that if she truly understood him, when she realized that he was a nice man, they could become properly acquainted, have lunch together, visit the zoo together, get married, and live happily ever after. I suspect that only in America could anyone be so deluded. Only in America, addled by the Puritan legacy.

If The Diary of a Rapist then is also a record of the failure of the American dream (“See American white with maggots, red with blood, blue with hypocrisy”), it is one which presents its case in full flood and with not much subtlety. On the one hand almost every line is quotable and in its right place; on the other hand they all seem very much the same and (again as with Patrick Bateman or Bob Slocum) there is not much that one would call character development. I can imagine many readers finding the whole conceit so repellent that they would abandon the book quickly. We do however get the occasional flicker of sympathy when we see Summerfield struggling to attain normality:

Decent life waiting for me twenty minutes from here. It’s that close! It’s that close to me and I can’t get to it.

Normality is impossible for him however, as I realized when wondering why Connell had decided to make Summerfield just 26 years old when his voice is that of a much older, worn-down and weary man. This must be so that we can’t presume he is an otherwise normal man who has been beaten by life once too often. At 26, he hasn’t experienced enough life to justify one percent of the bitterness and hatred he expresses. To verify this, Connell gives us a couple of flashbacks to Summerfield’s childhood, where he was exhibiting a taste for sexual violence even then. So we are to conclude that he must ‘simply’ by unbalanced. If that is a tenuously optimistic thing to take from it, then grab it with both hands and run with it: it’s the only optimism you’re going to get around here.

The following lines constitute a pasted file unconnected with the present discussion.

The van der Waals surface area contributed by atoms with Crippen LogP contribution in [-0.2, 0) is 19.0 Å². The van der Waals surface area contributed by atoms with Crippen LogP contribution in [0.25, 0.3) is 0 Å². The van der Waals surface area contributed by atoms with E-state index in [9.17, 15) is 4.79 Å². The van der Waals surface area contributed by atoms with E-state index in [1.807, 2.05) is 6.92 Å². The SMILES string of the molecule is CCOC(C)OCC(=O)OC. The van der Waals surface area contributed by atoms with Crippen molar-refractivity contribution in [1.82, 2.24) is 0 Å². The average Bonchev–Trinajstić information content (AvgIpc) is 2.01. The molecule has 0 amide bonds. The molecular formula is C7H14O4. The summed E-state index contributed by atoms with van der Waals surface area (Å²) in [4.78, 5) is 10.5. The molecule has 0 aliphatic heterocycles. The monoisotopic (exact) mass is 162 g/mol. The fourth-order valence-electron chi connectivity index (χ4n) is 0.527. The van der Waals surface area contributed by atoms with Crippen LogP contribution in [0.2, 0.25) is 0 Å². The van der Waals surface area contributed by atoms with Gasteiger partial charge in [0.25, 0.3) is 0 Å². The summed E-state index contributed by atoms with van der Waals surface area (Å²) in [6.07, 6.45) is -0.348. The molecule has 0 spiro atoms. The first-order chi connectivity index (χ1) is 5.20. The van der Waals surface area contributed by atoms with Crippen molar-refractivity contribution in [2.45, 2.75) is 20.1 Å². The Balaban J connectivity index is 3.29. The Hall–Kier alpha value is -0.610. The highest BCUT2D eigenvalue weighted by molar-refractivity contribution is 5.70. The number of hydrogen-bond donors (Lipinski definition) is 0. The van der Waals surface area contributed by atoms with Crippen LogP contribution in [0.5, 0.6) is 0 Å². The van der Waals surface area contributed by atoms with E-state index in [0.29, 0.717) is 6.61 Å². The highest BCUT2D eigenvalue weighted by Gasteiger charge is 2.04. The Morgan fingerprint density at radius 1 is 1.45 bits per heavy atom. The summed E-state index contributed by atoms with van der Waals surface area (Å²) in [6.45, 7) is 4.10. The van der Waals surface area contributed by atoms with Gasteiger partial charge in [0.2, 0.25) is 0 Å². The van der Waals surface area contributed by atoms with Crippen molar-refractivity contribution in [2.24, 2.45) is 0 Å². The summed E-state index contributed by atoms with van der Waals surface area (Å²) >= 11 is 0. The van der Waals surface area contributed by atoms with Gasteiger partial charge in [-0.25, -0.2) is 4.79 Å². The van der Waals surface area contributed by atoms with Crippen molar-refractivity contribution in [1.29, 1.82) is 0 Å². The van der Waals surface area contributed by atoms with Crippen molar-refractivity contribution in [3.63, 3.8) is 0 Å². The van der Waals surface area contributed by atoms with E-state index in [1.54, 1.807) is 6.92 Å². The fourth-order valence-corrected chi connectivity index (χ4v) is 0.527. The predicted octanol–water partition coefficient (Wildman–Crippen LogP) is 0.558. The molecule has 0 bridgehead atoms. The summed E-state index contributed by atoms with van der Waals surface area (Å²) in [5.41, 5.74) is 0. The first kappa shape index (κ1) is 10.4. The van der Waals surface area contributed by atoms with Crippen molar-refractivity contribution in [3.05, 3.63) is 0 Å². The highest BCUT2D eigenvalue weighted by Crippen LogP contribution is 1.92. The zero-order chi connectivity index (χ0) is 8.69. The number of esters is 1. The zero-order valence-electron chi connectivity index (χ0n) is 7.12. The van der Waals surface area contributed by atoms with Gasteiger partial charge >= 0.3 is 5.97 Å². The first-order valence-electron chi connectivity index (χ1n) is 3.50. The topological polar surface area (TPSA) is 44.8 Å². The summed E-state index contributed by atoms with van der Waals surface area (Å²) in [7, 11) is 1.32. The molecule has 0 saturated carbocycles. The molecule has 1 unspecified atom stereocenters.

1. Sounds like a harrowing read. Reading your review I was reminded of John Banville’s The Book of Evidence, which I read when I was far too young to fully appreciate, but the thing that sticks with me, almost 15 years later, is the main narrator, who was repellent but fascinating in equal measure.

    I’ve not read American Pyscho, but it is in my TBR pile. I’ve just never quite been able to bring myself to crack it open…